Bootcamp Day 2: AP Style assignment

In class today we were given a little quiz on style writing. We were given a bunch of press releases about a recent environmental award and told to quickly write up a 300-word piece as though we were writing for AP. We all posted them to our blogs and then went through the lovely process of picking them apart in a group session afterward. Yay fun!

The class blog includes a blog roll of all the other students, aggregating all our first tentative AP steps 🙂 Corrections to my piece will be noted later. Yeah not thrilling reading, you may skip to more interesting posts, I won’t be offended.

Conservation Prize Rewards Elephant Crusader

A leading elephant conservationist has been announced as the 2010 winner of the  $100,000 Indianapolis Prize for his work in Africa against poaching and the sale of ivory.

British zoologist, Iain Douglas-Hamilton, Ph.D., who is the CEO and founder of Save The Elephants has been awarded conservationism’s largest cash prize for his lifetime of work to protect the African elephant. Douglas-Hamilton has studied and worked to publicize the plight of African elephants sine the 1960’s and founded Save The Elephants in 1993 to monitor elephant populations as well as foster greater awareness of the threats they face. He was particularly instrumental in bringing attention to the threat posed by the sale of ivory.

Douglas Hamilton was one of 29 conservationists nominated earlier this year who have dedicated themselves to protecting species ranging from great white sharks to blue butterflies, from wild turkeys to bats. “These conservationists are all living their own unique and fascinating adventures that battle the odds, but achieve great victories” said Michael Crowther, president and CEO of the Indianapolis Zoo, the body which gave rise to the award.

The Indianapolis Prize was created recently in 2006 with funding from the Ely Lilly Company and Foundation and is awarded biannually to an individual making significant contributions to the conservation of endangered species. The prize was established in an effort to raise awareness about the planet’s disappearing species and to bring attention to those individuals fighting to save them, according to the foundation’s press release.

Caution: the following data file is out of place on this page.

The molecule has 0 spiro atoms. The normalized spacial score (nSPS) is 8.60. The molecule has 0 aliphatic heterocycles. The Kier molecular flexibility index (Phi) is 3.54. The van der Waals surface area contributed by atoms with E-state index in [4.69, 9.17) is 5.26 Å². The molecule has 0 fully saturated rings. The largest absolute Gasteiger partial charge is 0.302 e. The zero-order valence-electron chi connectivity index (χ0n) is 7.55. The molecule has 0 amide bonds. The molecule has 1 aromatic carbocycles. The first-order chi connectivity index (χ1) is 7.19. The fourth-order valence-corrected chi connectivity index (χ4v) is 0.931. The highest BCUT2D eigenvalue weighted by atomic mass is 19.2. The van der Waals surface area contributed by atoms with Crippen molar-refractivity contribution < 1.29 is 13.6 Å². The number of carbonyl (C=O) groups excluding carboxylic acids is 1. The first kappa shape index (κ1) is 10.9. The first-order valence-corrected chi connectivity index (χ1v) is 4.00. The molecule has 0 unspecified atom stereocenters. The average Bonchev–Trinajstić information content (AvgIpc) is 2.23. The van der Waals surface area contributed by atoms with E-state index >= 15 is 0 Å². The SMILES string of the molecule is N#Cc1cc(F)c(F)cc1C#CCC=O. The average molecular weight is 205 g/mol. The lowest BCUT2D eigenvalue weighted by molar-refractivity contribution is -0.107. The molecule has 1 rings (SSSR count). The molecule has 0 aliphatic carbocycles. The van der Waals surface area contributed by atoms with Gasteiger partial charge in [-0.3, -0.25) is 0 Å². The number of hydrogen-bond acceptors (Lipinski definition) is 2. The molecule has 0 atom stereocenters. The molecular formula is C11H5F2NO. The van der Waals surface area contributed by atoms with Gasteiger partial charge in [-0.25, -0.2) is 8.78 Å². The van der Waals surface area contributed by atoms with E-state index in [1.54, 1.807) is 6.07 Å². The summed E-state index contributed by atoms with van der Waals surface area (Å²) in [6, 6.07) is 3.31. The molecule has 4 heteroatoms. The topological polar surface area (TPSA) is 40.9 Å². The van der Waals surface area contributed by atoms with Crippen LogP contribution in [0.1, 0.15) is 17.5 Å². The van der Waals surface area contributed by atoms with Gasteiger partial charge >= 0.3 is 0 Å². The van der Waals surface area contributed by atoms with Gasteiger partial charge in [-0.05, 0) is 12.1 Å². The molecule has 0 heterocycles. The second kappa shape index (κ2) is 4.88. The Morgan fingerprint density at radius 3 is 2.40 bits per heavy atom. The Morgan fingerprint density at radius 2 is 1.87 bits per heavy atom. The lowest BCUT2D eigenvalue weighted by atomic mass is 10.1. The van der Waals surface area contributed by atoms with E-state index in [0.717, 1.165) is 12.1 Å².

The two previous recipients were George Schaller, Ph.D.. a senior biologist for the Wildlife Conservation Society, and George Archibald, Ph.D, a biologist credited with saving over a dozen species of cranes.

Douglas Hamilton will be honored in a ceremony to be held on September 25, 2010 at the Westin Hotel in Indianapolis.

Corrected Version:

Conservation Prize Rewards Elephant Crusader

A leading elephant conservationist has been announced as the 2010 winner of the  $100,000 Indianapolis Prize for his work in Africa against poaching and the sale of ivory.

British zoologist Iain Douglas-Hamilton, who is the founder of Save The Elephants, has won conservationism’s largest cash prize for his lifetime of work. Douglas-Hamilton has studied and worked to publicize the plight of African elephants sine the 1960’s and founded Save The Elephants in 1993 to monitor elephant populations as well as foster greater awareness of the threats they face. He was instrumental in bringing attention to the threat posed by the sale of ivory.

Douglas Hamilton was one of 29 conservationists nominated earlier this year who have dedicated themselves to protecting species ranging from great white sharks to blue butterflies, from wild turkeys to bats. “These conservationists are all living their own unique and fascinating adventures that battle the odds, but achieve great victories” said Michael Crowther, president of the Indianapolis Zoo, the body which gave rise to the award.

The Indianapolis Prize was created in 2006 with funding from the Ely Lilly Company and Foundation and is awarded biennially to an individual making significant contributions to the conservation of endangered species. The prize was established in an effort to raise awareness about the planet’s disappearing species and to bring recognition to those individuals fighting to save them, according to the foundation’s press release.

The two previous recipients were George Schaller, Ph.D.. a senior biologist for the Wildlife Conservation Society, and George Archibald, Ph.D, a biologist credited with saving over a dozen species of cranes.

Douglas-Hamilton will be honored in a ceremony to be held on Sept. 25, at the Westin Hotel in Indianapolis.

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One response to “Bootcamp Day 2: AP Style assignment

  1. Pingback: Bootcamp Day 2 Reflections: Word Nerds, Style Geeks, and Tweet Freaks | As Yet Unnamed

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